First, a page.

The sudden resignation of John Skipper as President of ESPN took many by surprise. Throughout his tenure as top executive of ESPN, Skipper had the confidence of Disney CEO Bob Iger and had big victories like bringing Monday Night Football to cable, signing the NBA to multiple long-term deals, and bolstering the network’s soccer covering by adding the 2010 and 2014 FIFA World Cups.
But Skipper also had some tumultuous times during his tenure with ESPN, including mass layoffs, battles with Bill Simmons and Jemele Hill, riding the turbulent social media waters, canceling Barstool Van Talk after one episode, and occasional battles with the NFL.
However, Disney was high enough on Skipper that he recently signed a new contract that was going to keep him at the helm of the Worldwide Leader into the next decade. Let’s take a look at some of Skipper’s career highlights and lowlights at ESPN:
- In June, Skipper joins ESPN as senior vice president and general manager of ESPN The Magazine.
- ESPN The Magazine is honored with a National Award for design.
- Skipper adds oversight of ESPN.com to his ESPN The Magazine duties.
- Skipper is promoted to executive vice president of ESPN.
- Becomes executive vice president of content.
- Leads the way for ESPN to gain the rights to Monday Night Football, bringing the franchise to cable after being on ABC since 1970. The deal costs an estimated $1 billion annually.
- Negotiates a deal with FIFA to air the 2010 and 2014 World Cups, wrestling the rights away from NBCUniversal (which had a handshake agreement with FIFA).
- Agrees to a 15-year, $2 billion deal with the SEC, which gave ESPN rights to the conference’s home football and basketball games that weren’t on CBS.
- Helped negotiate a 12-year, $2.7 billion contract for the Pac-12 and ESPN.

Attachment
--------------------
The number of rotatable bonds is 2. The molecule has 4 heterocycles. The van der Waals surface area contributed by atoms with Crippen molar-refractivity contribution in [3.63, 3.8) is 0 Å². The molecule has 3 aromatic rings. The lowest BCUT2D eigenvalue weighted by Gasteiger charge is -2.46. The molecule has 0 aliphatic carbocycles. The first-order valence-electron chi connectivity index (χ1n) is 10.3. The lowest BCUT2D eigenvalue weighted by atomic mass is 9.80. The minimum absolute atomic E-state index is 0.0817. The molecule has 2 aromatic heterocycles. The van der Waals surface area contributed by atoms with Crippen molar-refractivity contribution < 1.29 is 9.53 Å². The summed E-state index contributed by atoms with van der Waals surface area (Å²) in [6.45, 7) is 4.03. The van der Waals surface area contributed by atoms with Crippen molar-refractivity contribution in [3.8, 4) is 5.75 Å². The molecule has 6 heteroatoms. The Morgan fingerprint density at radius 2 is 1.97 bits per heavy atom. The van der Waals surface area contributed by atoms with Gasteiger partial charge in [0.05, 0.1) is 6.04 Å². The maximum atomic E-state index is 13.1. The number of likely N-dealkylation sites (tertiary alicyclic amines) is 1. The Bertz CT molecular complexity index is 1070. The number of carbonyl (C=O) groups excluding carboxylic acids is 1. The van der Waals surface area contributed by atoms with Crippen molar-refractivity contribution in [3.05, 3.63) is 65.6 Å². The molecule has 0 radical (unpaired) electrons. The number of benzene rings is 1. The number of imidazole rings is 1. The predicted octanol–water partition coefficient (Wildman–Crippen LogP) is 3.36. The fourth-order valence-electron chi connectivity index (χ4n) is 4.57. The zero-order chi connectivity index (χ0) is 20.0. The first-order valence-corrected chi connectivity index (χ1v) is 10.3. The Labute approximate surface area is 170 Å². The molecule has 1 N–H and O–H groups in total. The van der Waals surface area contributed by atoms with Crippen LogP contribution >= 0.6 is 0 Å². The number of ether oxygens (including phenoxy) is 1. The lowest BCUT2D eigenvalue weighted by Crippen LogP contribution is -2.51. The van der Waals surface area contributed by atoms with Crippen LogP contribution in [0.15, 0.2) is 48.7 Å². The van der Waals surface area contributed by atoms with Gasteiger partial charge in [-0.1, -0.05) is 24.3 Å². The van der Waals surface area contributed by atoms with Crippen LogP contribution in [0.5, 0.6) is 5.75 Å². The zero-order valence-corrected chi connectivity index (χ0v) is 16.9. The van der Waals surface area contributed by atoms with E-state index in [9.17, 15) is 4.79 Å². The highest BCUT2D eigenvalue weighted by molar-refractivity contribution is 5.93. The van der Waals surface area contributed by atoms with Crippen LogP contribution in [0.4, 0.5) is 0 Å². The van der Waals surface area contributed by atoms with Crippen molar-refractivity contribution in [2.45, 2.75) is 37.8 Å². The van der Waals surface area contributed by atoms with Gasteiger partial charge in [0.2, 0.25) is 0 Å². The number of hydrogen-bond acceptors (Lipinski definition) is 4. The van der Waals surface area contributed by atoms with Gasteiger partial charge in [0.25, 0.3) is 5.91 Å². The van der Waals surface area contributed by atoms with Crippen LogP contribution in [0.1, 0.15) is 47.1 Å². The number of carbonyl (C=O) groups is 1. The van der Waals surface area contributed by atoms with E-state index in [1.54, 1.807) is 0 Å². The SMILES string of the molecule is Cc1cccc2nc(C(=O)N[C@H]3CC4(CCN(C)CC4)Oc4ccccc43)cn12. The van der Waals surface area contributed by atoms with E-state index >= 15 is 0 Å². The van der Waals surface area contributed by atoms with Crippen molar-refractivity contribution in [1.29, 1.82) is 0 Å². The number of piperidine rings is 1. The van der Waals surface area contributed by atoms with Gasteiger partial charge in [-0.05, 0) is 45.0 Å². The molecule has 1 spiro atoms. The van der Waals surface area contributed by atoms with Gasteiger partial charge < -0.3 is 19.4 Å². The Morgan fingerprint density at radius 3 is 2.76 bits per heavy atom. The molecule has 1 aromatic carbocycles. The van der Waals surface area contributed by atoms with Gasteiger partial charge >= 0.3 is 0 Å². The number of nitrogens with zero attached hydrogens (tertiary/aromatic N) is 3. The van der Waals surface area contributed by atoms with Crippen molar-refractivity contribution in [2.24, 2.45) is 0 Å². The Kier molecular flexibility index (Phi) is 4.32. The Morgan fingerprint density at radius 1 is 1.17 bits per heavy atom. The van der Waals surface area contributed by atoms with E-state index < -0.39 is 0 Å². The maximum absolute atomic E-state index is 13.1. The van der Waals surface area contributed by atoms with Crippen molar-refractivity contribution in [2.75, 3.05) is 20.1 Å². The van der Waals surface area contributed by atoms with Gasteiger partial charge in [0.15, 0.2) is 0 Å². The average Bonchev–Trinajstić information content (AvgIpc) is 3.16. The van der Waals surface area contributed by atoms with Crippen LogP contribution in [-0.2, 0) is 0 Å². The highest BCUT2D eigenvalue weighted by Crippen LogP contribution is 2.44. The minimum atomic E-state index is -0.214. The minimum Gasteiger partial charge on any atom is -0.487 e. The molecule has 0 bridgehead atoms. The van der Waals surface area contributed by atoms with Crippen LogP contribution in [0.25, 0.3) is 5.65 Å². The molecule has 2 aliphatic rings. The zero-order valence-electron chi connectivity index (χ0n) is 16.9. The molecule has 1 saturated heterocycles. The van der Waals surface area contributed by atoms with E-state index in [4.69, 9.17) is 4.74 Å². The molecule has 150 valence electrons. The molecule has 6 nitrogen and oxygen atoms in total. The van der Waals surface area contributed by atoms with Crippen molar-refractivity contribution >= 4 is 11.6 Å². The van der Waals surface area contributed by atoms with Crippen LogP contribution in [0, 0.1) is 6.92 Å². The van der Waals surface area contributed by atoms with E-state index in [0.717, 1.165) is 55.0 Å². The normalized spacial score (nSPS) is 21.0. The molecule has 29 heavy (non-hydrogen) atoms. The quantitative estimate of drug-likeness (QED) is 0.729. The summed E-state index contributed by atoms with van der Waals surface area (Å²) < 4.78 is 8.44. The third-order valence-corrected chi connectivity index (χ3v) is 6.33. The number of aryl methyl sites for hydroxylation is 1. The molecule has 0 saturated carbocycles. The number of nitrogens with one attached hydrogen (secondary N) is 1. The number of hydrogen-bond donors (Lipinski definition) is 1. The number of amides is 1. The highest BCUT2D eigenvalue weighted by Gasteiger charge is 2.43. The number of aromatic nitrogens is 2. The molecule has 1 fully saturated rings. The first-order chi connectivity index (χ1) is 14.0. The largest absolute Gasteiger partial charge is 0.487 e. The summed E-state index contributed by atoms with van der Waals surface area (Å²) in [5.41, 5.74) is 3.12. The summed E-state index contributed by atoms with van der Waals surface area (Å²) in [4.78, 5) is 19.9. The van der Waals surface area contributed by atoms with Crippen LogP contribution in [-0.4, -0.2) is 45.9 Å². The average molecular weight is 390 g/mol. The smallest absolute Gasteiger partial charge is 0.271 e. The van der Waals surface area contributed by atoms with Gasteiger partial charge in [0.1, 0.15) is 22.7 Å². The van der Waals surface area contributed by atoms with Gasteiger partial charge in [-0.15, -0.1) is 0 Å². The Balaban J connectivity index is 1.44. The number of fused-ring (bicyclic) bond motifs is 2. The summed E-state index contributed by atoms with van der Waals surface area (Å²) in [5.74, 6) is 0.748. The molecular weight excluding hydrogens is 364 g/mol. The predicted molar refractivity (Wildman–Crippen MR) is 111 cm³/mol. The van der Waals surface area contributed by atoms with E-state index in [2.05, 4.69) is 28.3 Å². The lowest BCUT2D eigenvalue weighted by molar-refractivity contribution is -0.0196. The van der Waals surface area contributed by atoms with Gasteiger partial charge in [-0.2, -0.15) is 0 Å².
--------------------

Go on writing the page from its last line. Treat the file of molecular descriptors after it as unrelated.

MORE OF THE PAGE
- Spearheads the creation of Grantland, a site led by Bill Simmons.
- Replaces George Bodenheimer as President of ESPN and Co-Chairman of Disney Media Networks.
- Helps to negotiate a new 20-year contract with the SEC that creates the ESPN-run SEC Network, which would launch in 2014.
- Squashes ESPN’s involvement with the PBS Frontline documentary League of Denial, claiming that it didn’t meet the network’s standards. The move brings speculation that the NFL influenced ESPN to pull out.
- Signs a deal with the NFL for Monday Night Football or an estimated $2 billion annually that also gave ESPN its first foray into the league’s postseason with one wild card playoff game a year.
- Suspends Bill Simmons for three weeks over comments he made about NFL Commissioner Roger Goodell.
- Announces the creation of The Undefeated, with Jason Whitlock as editor-in-chief.
- Extends ESPN’s deal with the NBA through the 2024-25 season for an estimated $2.66 billion annually.
- Signs a new deal to remain ESPN president through 2018.
- Bill Simmons leaves ESPN.
- Skipper announces that Grantland would cease operation.
- Jason Whitlock is removed from The Undefeated, and Kevin Merida is eventually announced as his replacement.
- Announces a new 20-year deal with the Atlantic Coast Conference that will also result in the creation of the ACC Network in 2019.
- Suspends Jemele Hill for negative tweets about boycotting Cowboys’ sponsors, a month after Hill’s negative tweets about President Trump.
- Cancels Barstool Van Talk after one episode.
- Signs an extension that will keep him as ESPN president through 2021.
- Resigns due to substance addiction on December 18th.